The Handmaid’s Tale, a dystopian novel from 1985, has been on the bestseller list for 15 weeks as of this writing. A little something named Hulu may have had something to do with that, but Margaret Atwood isn’t the only author who’s had great success on the small screen. How about George R.R. Martin? Or Diana Gabaldon? Or Robert Kirkman? Or Cecily von Ziegesar? Or Piper Kerman? Or…
We’ve already discussed a few book-to-television adaptations on The Everygirl — including 13 Reasons Why, Girlboss and Big Little Lies — but there are plenty more where those came from! Here’s a round-up of 10 books you can watch through your favorite streaming service or cable network.
1. A Series of Unfortunate Events
Neil Patrick Harris plays the evil Count Olaf in this new adaptation of the darkly funny children’s series by Lemony Snicket, which follows the unfortunate events that regularly happen to three orphaned siblings. The show, which fittingly released on a Friday the 13th, has widely been reviewed as superior to the film adaptation of the same series from 2004.
2. American Gods
After Shadow Moon earns an early prison release following his wife’s unexpected death, he is hired by a mysterious man named Mr. Wednesday. Wednesday’s associates? American gods, of course. Blood and nudity abound in this adaptation of Neil Gaiman’s award-winning novel.
3. Sharp Objects
Gone Girl was a huge movie hit. Dark Places didn’t do so well (though the book is amazing). Now Gillian Flynn, the master of disturbing psychological fiction, is sending her first novel to the small screen. Amy Adams will star in a HBO series based on Sharp Objects, a story about a reporter investigating the murders of two young girls in her hometown.
Filming began in spring 2017, so look for a premiere date from HBO later in the year.
4. The White Princess
Philippa Gregory, perhaps best known for The Other Boleyn Girl, has recounted the dramatic lives of many royal families from British history in her various book series. Most recently, Starz adapted her 2013 novel The White Princess, about the Plantagenets and the end of the Wars of the Roses. The first three books in Gregory’s series were previously adapted in The White Queen.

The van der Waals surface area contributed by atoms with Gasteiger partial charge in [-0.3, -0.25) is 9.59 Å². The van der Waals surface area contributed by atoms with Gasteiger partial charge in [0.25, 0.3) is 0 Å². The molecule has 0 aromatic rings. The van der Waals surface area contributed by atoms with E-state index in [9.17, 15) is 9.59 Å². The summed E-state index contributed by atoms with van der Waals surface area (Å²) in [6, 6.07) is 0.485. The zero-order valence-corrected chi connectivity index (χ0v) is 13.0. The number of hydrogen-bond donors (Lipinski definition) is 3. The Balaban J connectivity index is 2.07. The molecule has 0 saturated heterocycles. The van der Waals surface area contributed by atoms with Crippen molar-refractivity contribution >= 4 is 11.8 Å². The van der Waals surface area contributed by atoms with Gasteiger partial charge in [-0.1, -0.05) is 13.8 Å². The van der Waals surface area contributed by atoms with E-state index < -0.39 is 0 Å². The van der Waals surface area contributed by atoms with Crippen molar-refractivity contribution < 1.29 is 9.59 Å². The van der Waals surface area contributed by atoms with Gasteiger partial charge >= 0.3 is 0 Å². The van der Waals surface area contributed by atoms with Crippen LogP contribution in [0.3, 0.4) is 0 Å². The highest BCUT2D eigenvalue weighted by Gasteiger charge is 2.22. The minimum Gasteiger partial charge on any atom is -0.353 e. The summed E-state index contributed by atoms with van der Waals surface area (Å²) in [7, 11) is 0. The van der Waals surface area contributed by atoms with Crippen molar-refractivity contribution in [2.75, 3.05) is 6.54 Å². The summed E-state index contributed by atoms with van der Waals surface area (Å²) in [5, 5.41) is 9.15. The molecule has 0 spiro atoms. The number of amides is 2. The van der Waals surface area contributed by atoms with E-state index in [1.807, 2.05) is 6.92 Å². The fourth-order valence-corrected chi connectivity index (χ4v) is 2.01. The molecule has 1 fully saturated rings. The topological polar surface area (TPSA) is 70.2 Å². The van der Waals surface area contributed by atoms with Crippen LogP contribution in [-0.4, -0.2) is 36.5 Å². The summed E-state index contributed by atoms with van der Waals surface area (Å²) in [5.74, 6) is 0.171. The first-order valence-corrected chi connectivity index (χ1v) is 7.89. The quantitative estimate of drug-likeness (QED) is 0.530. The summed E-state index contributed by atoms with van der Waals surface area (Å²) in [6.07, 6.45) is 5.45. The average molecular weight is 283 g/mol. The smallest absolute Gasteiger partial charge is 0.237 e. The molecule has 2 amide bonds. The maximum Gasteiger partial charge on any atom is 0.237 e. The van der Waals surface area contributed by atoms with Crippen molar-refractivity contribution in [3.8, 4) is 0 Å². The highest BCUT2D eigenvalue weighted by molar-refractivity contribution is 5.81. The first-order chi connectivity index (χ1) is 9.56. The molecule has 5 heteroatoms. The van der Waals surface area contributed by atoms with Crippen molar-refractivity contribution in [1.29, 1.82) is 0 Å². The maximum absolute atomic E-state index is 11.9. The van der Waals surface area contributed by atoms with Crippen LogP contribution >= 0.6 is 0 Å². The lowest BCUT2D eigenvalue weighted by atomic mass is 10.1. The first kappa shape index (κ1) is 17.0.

5. Anne with an “E”
Netflix has adapted the children’s classic Anne of Green Gables by L.M. Montgomery, but don’t expect to see the sweet red-haired girl you might remember from the books. After all, Anne was an orphan going to find her new family in the beginning of the book series, and reviews of the show have focused on its “grittier” nature, including Anne’s trauma from an abusive childhood.
6. I Love Dick
From the creator of Emmy-winning Transparent, this show is based on an indie press book of the same name by Chris Kraus. The Amazon Original series is set in Marfa, Texas, and follows a married couple and their obsession with Dick, a professor played by Kevin Bacon.
7. Friday Night Lights
You probably already know this NBC television show was adapted from the movie of the same name, but did you know that movie was originally based on a book? Friday Night Lights by H.G. Bissinger is a nonfiction book about a high school football team in Texas. Unsurprisingly, the show takes great creative latitude and bears only a passing resemblance to the book, but I don’t think anyone is complaining about the addition of Tim Riggins.
The long-running FOX forensic crime show, Bones, is loosely based on a book series by Kathy Reichs, which also features a main character named Temperance “Bones” Brennan. Reichs was a forensic anthropologist in real life (which inspired her crime writing) and produced the television show.
9. The Mist
TV has been very good to to Stephen King lately. Last year, Hulu adapted his historical time-travel novel 11/22/63, and another King novel (Mr. Mercedes) is coming to AT&T’s Audience Network on August 9. The Mist is based on a King novella about an eerie mist that rolls into a small town.
10. Still Star-Crossed
Shonda Rhimes is at it again! This time, she’s trying her hand at a historical setting by adapting Melinda Taub’s Shakespearean novel to the small screen. Still Star-Crossed explores the aftermath of Romeo and Juliet’s deaths as the Montague and Capulet rivalry is reignited in Verona.